Public input soon for study of TBM, Collingwood recreation/library facilities

Residents of The Blue Mountains and Collingwood will soon have the opportunity to express their thoughts about recreation and library services in their communities.

While the end is not necessarily a joint build, the two municipalities are currently joined for a feasibility study. Both councils heard from the project consultants, Colliers Project Leaders, today (June 24) as work gets underway for the study.

Earlier this year, The Blue Mountains and Collingwood announced they were joining together to study the possibility of a joint recreation facility to serve both communities, with the project involving both public library boards as well.

At the June 24 council meetings, TBM first, then Collingwood this afternoon, Dean Plater, the project lead, explained the firm's role in helping municipalities with "pre-project due diligence." And gave an overview of what to expect over the next year.

Colliers is planning a number of public engagement initiatives to gather data from residents and user groups about recreation needs and desires in the two communities.

These include: interviews, workshops, open houses, town hall meetings, social media activity and surveys.

“We’re interested in hearing from as many people as we can,” said Kate Graham, consultation lead for Colliers. “I think it’s really exciting you’re exploring this together.”

Colliers stressed that they are in the information gathering phase at this point in the project and will be requesting one-on-one interviews with members of council to get their thoughts as the consultation process starts. Part of the process will be to engage the public to gather demographic information to better inform the data they are collecting on the project.

The overall project will include:

  • Analysis of market and existing conditions, which includes looking at the town-owned land available and what facilities currently exist.

  • Analysis of user needs.

  • Facility benchmarking, which involves looking at what's been developed already across Ontario, what worked well, how much it costs, and what money and staff are needed to operate the facilities.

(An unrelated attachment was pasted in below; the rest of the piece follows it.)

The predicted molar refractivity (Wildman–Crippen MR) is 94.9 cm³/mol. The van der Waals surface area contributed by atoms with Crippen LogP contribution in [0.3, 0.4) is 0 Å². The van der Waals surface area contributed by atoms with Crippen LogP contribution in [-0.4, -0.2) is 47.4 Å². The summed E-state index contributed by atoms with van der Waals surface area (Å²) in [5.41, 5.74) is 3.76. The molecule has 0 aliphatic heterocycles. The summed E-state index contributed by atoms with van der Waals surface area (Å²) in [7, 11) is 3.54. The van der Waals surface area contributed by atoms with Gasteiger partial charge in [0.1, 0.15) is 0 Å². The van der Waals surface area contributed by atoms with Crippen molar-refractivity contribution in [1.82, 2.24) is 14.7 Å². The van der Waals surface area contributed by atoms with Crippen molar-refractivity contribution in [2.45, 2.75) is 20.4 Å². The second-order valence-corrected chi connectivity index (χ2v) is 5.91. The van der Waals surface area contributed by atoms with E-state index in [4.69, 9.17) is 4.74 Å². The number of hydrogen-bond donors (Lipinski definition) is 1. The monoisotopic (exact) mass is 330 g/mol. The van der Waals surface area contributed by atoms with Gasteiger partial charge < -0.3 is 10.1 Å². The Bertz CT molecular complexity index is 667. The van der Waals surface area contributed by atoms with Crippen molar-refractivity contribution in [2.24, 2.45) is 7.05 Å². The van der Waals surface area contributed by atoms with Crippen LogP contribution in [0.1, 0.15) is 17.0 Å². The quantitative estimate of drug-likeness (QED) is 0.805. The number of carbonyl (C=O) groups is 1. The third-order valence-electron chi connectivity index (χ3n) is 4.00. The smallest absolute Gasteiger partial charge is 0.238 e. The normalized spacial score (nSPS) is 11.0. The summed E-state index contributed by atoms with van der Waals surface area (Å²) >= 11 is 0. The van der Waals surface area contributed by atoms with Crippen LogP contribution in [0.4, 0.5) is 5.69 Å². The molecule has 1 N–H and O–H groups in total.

• Location analysis, which is preliminary and involves looking at what parcels of land might be available in each community.

  • Financing options, including what grants are available from upper levels of government for the project.

  • Explore governance models of other similar projects where more than one municipality came together and how it worked and continues to work.

“We’re trying to determine the overall feasibility of the project,” said later.

Collingwood councillors expressed concern that there was a perception in the community that the joint study confirms there will be a joint building.

"I think council was really very, very clear in its direction when we did approve the feasibility study that, in the end, [a joint build] might be an outcome, but it was not the end point for us to work through all of this public consultation to get a joint build," said Collingwood Coun. Kathy Jeffery.

Collingwood Coun. Chris Potts echoed Jeffery's concerns, saying messaging would be key in moving forward with the study.

Plater said it wasn't Colliers' intention to imply the joint study would automatically lead to a joint build.

"We're very much working from a blank piece of paper without any preconceived ideas or concepts," said Plater. "Ultimately, when we get down to the end of this, it could be a single facility, it could be multiple facilities, it could be in one location and it could be at many locations."

Collingwood and The Blue Mountains councils received the consultant's presentation on the matter. TBM council also received a staff report.

- With files from Erika Engel

Chris Fell, Local Journalism Initiative Reporter,